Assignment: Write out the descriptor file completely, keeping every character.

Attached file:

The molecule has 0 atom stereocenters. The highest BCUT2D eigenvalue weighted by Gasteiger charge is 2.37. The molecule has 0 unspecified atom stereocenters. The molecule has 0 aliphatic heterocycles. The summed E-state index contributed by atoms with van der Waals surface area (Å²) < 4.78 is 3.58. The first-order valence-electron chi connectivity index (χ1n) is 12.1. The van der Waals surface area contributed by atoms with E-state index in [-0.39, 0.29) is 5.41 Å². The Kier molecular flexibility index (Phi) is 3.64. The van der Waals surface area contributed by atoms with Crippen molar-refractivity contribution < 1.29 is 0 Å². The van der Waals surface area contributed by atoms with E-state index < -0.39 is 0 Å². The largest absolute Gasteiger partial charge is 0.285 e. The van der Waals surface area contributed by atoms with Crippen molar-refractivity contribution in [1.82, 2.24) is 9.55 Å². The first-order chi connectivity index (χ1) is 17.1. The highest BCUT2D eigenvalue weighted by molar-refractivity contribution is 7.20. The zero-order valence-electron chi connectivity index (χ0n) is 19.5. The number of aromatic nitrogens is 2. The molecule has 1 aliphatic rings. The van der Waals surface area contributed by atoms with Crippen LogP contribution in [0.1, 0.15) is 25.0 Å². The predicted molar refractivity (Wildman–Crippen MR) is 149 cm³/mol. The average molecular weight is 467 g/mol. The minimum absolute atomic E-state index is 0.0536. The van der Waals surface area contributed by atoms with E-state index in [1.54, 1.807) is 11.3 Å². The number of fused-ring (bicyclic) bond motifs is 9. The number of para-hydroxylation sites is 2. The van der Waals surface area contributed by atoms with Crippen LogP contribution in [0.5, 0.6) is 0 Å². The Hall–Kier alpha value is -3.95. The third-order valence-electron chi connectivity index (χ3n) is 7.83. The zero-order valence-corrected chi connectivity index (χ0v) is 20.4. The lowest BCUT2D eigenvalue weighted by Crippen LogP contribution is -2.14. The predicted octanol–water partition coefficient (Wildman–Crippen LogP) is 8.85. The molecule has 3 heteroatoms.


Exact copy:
The molecule has 0 atom stereocenters. The highest BCUT2D eigenvalue weighted by Gasteiger charge is 2.37. The molecule has 0 unspecified atom stereocenters. The molecule has 0 aliphatic heterocycles. The summed E-state index contributed by atoms with van der Waals surface area (Å²) < 4.78 is 3.58. The first-order valence-electron chi connectivity index (χ1n) is 12.1. The van der Waals surface area contributed by atoms with E-state index in [-0.39, 0.29) is 5.41 Å². The Kier molecular flexibility index (Phi) is 3.64. The van der Waals surface area contributed by atoms with Crippen molar-refractivity contribution < 1.29 is 0 Å². The van der Waals surface area contributed by atoms with E-state index < -0.39 is 0 Å². The largest absolute Gasteiger partial charge is 0.285 e. The van der Waals surface area contributed by atoms with Crippen molar-refractivity contribution in [1.82, 2.24) is 9.55 Å². The first-order chi connectivity index (χ1) is 17.1. The highest BCUT2D eigenvalue weighted by molar-refractivity contribution is 7.20. The zero-order valence-electron chi connectivity index (χ0n) is 19.5. The number of aromatic nitrogens is 2. The molecule has 1 aliphatic rings. The van der Waals surface area contributed by atoms with Crippen LogP contribution in [0.1, 0.15) is 25.0 Å². The predicted molar refractivity (Wildman–Crippen MR) is 149 cm³/mol. The average molecular weight is 467 g/mol. The minimum absolute atomic E-state index is 0.0536. The van der Waals surface area contributed by atoms with E-state index in [1.54, 1.807) is 11.3 Å². The number of fused-ring (bicyclic) bond motifs is 9. The number of para-hydroxylation sites is 2. The van der Waals surface area contributed by atoms with Crippen LogP contribution in [0.5, 0.6) is 0 Å². The Hall–Kier alpha value is -3.95. The third-order valence-electron chi connectivity index (χ3n) is 7.83. The zero-order valence-corrected chi connectivity index (χ0v) is 20.4. The lowest BCUT2D eigenvalue weighted by Crippen LogP contribution is -2.14. The predicted octanol–water partition coefficient (Wildman–Crippen LogP) is 8.85. The molecule has 3 heteroatoms.